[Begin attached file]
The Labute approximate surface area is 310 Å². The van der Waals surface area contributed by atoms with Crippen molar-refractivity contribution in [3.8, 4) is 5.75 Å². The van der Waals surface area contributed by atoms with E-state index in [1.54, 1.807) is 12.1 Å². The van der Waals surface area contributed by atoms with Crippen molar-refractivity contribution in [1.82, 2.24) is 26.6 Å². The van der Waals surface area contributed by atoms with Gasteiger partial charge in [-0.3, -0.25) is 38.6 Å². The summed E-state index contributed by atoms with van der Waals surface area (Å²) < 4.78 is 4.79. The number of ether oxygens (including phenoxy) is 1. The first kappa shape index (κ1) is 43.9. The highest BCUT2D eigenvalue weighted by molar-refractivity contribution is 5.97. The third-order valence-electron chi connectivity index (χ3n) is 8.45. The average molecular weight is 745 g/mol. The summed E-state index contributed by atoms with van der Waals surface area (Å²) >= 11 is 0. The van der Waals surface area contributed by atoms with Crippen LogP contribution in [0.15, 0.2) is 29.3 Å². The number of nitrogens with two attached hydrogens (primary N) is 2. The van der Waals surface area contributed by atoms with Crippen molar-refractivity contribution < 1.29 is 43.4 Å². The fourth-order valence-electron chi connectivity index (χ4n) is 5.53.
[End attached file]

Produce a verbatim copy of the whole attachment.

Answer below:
The Labute approximate surface area is 310 Å². The van der Waals surface area contributed by atoms with Crippen molar-refractivity contribution in [3.8, 4) is 5.75 Å². The van der Waals surface area contributed by atoms with E-state index in [1.54, 1.807) is 12.1 Å². The van der Waals surface area contributed by atoms with Crippen molar-refractivity contribution in [1.82, 2.24) is 26.6 Å². The van der Waals surface area contributed by atoms with Gasteiger partial charge in [-0.3, -0.25) is 38.6 Å². The summed E-state index contributed by atoms with van der Waals surface area (Å²) < 4.78 is 4.79. The number of ether oxygens (including phenoxy) is 1. The first kappa shape index (κ1) is 43.9. The highest BCUT2D eigenvalue weighted by molar-refractivity contribution is 5.97. The third-order valence-electron chi connectivity index (χ3n) is 8.45. The average molecular weight is 745 g/mol. The summed E-state index contributed by atoms with van der Waals surface area (Å²) >= 11 is 0. The van der Waals surface area contributed by atoms with Crippen LogP contribution in [0.15, 0.2) is 29.3 Å². The number of nitrogens with two attached hydrogens (primary N) is 2. The van der Waals surface area contributed by atoms with Crippen molar-refractivity contribution < 1.29 is 43.4 Å². The fourth-order valence-electron chi connectivity index (χ4n) is 5.53.